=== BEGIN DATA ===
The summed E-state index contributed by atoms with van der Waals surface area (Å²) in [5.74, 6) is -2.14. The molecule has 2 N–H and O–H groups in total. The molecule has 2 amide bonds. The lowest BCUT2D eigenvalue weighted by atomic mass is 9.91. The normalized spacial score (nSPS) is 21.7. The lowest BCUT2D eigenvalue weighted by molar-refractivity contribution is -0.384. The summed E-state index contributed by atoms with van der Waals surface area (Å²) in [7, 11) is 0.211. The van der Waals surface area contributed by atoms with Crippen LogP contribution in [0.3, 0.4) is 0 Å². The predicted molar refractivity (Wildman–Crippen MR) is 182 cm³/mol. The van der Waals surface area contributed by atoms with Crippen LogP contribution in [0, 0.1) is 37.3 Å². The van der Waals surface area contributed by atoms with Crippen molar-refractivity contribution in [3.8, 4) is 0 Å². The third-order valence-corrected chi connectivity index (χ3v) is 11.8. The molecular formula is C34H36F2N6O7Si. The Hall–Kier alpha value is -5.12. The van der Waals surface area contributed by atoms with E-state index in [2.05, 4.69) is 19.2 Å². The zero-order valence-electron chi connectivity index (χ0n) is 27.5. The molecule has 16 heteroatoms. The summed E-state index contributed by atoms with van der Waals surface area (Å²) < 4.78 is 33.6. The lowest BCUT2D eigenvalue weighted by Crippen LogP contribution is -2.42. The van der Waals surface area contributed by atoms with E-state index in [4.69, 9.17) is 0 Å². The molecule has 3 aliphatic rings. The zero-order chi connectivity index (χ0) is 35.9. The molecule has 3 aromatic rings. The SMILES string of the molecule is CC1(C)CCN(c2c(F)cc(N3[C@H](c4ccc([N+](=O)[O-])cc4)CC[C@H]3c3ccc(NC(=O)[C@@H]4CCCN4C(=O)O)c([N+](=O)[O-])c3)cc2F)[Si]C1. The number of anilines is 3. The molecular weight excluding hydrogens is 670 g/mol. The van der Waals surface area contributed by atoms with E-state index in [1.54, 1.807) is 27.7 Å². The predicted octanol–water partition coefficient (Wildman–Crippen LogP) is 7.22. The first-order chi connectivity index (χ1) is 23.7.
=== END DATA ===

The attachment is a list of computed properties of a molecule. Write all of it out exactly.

The summed E-state index contributed by atoms with van der Waals surface area (Å²) in [5.74, 6) is -2.14. The molecule has 2 N–H and O–H groups in total. The molecule has 2 amide bonds. The lowest BCUT2D eigenvalue weighted by atomic mass is 9.91. The normalized spacial score (nSPS) is 21.7. The lowest BCUT2D eigenvalue weighted by molar-refractivity contribution is -0.384. The summed E-state index contributed by atoms with van der Waals surface area (Å²) in [7, 11) is 0.211. The van der Waals surface area contributed by atoms with Crippen LogP contribution in [0.3, 0.4) is 0 Å². The predicted molar refractivity (Wildman–Crippen MR) is 182 cm³/mol. The van der Waals surface area contributed by atoms with Crippen LogP contribution in [0, 0.1) is 37.3 Å². The van der Waals surface area contributed by atoms with Crippen molar-refractivity contribution in [3.8, 4) is 0 Å². The third-order valence-corrected chi connectivity index (χ3v) is 11.8. The molecular formula is C34H36F2N6O7Si. The Hall–Kier alpha value is -5.12. The van der Waals surface area contributed by atoms with E-state index in [2.05, 4.69) is 19.2 Å². The zero-order valence-electron chi connectivity index (χ0n) is 27.5. The molecule has 16 heteroatoms. The summed E-state index contributed by atoms with van der Waals surface area (Å²) < 4.78 is 33.6. The lowest BCUT2D eigenvalue weighted by Crippen LogP contribution is -2.42. The van der Waals surface area contributed by atoms with E-state index in [4.69, 9.17) is 0 Å². The molecule has 3 aliphatic rings. The zero-order chi connectivity index (χ0) is 35.9. The molecule has 3 aromatic rings. The SMILES string of the molecule is CC1(C)CCN(c2c(F)cc(N3[C@H](c4ccc([N+](=O)[O-])cc4)CC[C@H]3c3ccc(NC(=O)[C@@H]4CCCN4C(=O)O)c([N+](=O)[O-])c3)cc2F)[Si]C1. The number of anilines is 3. The molecular weight excluding hydrogens is 670 g/mol. The van der Waals surface area contributed by atoms with E-state index in [1.54, 1.807) is 27.7 Å². The predicted octanol–water partition coefficient (Wildman–Crippen LogP) is 7.22. The first-order chi connectivity index (χ1) is 23.7.